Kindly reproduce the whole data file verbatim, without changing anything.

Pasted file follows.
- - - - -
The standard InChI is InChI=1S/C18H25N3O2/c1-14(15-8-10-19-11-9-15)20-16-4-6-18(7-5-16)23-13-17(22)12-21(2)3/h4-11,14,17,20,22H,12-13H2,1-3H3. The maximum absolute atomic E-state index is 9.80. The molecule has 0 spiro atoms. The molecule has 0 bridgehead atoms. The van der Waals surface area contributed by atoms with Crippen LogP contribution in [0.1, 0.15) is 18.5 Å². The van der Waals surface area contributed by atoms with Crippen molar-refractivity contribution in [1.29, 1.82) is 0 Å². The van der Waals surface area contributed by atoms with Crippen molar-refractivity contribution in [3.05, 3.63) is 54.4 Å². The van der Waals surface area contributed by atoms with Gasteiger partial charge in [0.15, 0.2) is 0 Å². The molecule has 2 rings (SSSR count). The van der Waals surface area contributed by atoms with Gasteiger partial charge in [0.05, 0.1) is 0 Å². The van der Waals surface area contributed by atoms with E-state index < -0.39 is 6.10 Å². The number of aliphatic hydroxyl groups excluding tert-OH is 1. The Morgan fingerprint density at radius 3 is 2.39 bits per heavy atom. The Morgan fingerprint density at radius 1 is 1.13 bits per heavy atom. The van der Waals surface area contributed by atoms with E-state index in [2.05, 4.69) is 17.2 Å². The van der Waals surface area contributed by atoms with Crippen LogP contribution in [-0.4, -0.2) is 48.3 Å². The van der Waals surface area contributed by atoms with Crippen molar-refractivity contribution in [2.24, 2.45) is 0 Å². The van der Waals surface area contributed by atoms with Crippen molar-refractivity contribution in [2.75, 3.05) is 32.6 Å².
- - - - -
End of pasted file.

The standard InChI is InChI=1S/C18H25N3O2/c1-14(15-8-10-19-11-9-15)20-16-4-6-18(7-5-16)23-13-17(22)12-21(2)3/h4-11,14,17,20,22H,12-13H2,1-3H3. The maximum absolute atomic E-state index is 9.80. The molecule has 0 spiro atoms. The molecule has 0 bridgehead atoms. The van der Waals surface area contributed by atoms with Crippen LogP contribution in [0.1, 0.15) is 18.5 Å². The van der Waals surface area contributed by atoms with Crippen molar-refractivity contribution in [1.29, 1.82) is 0 Å². The van der Waals surface area contributed by atoms with Crippen molar-refractivity contribution in [3.05, 3.63) is 54.4 Å². The van der Waals surface area contributed by atoms with Gasteiger partial charge in [0.15, 0.2) is 0 Å². The molecule has 2 rings (SSSR count). The van der Waals surface area contributed by atoms with Gasteiger partial charge in [0.05, 0.1) is 0 Å². The van der Waals surface area contributed by atoms with E-state index < -0.39 is 6.10 Å². The number of aliphatic hydroxyl groups excluding tert-OH is 1. The Morgan fingerprint density at radius 3 is 2.39 bits per heavy atom. The Morgan fingerprint density at radius 1 is 1.13 bits per heavy atom. The van der Waals surface area contributed by atoms with E-state index in [2.05, 4.69) is 17.2 Å². The van der Waals surface area contributed by atoms with Crippen LogP contribution in [-0.4, -0.2) is 48.3 Å². The van der Waals surface area contributed by atoms with Crippen molar-refractivity contribution in [2.24, 2.45) is 0 Å². The van der Waals surface area contributed by atoms with Crippen molar-refractivity contribution in [2.75, 3.05) is 32.6 Å².